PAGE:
Friday, August 02, 2013

Easy setup for A/B Testing with nginx, Clojure + Compojure

Actually, I figured out the following directions for my Clojure + Compojure web apps, but as long as you are using nginx, this would work for Node.js, Rails, Sinatra, etc.

The first thing you need to do is to make two copies of whatever web app you want to perform A/B Testing on, and get two Google Analytics user account tokens _uacct (i.e., the string beginning with “UA-”) tokens, one for each version. I usually use Hiccup, but for adding the Google Analytics Javascript code, I just add it as a string to the common layout file header like (reformatted to fit this page width by adding line breaks):
(html5
    [:head [:title "..."]
     ""
     (include-css "/css/bootstrap.css")
     (include-css "/css/mark.css")
     (include-css "/css/bootstrap-responsive.css")
     ""
     ""
     ]
The next step is to configure nginx to split requests (hopefully equally!) between both instances of you web app. In the following example, I am assuming that I am running the A test on port 6070 and the B test on port 6072. I modified my nginx.conf file to look like:
upstream backend {
    ip_hash;
    server   127.0.0.1:6070;
    server   127.0.0.1:6072;
  }

  server {
     listen 80;
     server_name  DOMAINNAME.com www.DOMAINNAME.com;
     location / {
        proxy_redirect off;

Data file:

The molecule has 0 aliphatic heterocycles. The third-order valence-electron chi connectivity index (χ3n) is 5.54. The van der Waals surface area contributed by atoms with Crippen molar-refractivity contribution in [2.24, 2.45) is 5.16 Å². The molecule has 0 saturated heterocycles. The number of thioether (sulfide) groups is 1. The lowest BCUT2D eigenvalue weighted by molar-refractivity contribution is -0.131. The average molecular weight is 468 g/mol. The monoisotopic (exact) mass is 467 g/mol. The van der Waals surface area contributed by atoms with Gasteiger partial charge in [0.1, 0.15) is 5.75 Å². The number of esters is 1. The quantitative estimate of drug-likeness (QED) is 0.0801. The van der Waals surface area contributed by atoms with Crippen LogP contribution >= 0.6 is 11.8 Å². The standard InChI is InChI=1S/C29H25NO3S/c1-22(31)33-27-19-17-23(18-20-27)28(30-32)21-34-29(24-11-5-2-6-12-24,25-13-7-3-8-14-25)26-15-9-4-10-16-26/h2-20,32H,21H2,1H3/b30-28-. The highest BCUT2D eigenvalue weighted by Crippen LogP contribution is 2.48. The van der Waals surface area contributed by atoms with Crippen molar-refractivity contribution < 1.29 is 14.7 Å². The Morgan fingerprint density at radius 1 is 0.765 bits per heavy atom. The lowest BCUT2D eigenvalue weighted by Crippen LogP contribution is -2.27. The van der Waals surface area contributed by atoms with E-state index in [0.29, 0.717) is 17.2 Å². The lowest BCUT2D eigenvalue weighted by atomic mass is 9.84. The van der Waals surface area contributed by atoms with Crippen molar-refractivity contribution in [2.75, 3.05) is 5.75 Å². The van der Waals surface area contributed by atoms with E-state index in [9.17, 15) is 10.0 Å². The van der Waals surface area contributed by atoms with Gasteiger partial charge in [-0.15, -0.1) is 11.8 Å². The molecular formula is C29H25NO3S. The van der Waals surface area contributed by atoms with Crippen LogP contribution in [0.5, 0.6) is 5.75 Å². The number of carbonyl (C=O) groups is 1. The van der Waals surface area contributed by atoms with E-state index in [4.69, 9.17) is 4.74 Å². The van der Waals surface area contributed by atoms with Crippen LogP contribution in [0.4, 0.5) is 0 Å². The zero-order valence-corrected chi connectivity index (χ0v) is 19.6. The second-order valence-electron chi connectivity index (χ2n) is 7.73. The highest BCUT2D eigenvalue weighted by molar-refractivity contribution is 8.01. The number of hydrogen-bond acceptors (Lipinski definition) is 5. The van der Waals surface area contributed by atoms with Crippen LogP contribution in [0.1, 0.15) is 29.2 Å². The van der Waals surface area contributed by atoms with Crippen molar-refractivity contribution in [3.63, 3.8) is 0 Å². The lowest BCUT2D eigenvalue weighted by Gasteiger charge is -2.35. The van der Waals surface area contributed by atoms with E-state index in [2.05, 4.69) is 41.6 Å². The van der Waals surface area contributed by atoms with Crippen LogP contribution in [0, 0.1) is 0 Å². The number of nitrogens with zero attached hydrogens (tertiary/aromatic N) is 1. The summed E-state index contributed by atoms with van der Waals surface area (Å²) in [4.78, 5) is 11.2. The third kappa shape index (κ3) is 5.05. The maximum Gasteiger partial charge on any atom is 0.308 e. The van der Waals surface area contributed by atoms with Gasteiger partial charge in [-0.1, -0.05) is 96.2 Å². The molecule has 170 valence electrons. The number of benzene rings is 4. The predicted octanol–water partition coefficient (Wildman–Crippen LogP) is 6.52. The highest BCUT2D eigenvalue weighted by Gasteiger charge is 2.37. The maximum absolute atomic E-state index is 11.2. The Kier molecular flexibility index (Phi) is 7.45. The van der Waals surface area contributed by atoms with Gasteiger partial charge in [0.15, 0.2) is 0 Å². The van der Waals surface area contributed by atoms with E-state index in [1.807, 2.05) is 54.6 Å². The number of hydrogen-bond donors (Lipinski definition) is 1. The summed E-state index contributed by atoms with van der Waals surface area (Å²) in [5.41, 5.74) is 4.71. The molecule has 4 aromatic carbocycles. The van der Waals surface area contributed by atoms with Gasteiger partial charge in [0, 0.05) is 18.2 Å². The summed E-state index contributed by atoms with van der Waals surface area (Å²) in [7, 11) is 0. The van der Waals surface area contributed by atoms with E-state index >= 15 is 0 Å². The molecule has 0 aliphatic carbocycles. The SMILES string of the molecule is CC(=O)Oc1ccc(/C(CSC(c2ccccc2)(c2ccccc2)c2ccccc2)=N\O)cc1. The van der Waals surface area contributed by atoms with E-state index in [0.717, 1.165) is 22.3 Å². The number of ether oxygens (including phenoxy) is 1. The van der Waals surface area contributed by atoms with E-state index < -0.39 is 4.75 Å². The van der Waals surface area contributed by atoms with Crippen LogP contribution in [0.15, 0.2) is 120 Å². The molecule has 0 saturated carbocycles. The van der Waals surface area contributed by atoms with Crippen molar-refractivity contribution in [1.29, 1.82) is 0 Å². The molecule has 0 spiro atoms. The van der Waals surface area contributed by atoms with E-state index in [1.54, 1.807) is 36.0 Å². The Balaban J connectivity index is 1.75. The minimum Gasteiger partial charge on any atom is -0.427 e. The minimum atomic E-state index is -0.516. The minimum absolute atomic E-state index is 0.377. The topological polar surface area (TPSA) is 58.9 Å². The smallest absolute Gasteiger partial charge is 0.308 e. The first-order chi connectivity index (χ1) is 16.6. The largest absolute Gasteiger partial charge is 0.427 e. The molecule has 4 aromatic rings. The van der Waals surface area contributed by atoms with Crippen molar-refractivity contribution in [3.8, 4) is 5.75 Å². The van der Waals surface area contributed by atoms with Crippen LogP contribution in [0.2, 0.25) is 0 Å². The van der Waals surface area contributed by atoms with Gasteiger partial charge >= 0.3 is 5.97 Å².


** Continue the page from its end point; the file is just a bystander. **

proxy_set_header Host $host;
        proxy_set_header X-Real-IP $remote_addr;
        proxy_set_header X-Forwarded-For $proxy_add_x_forwarded_for;
        proxy_pass http://backend;
    }
    error_page 500 502 503 504  /error.html;
    location = /error.html {
        root  /etc/nginx;
    }
  }
The ip_hash directive is supposed to evenly split requests by requesting IP address. This means that if a user hits your web app from their home and then again at their local coffee shop that the might see both A and B versions of your web app. Other options would be to use a per user device cookie, etc., but I think that randomly assigning version A or B based on a hash of the requesting IP address is sufficient for my needs.

I am just starting to use this scheme for A/B Testing, but it seems to work as expected. I do suggest that when your clone you web app that you keep versions A and B identical for a few days and check the Google Analytics for both account tokens to make sure the statistics for page views, times on pages, etc. are close to being the same for A and B.

After more testing, Google Analytics shows that the nginx ip_hash directive seems to split traffic near perfectly 50% to each A and B versions of my web site.

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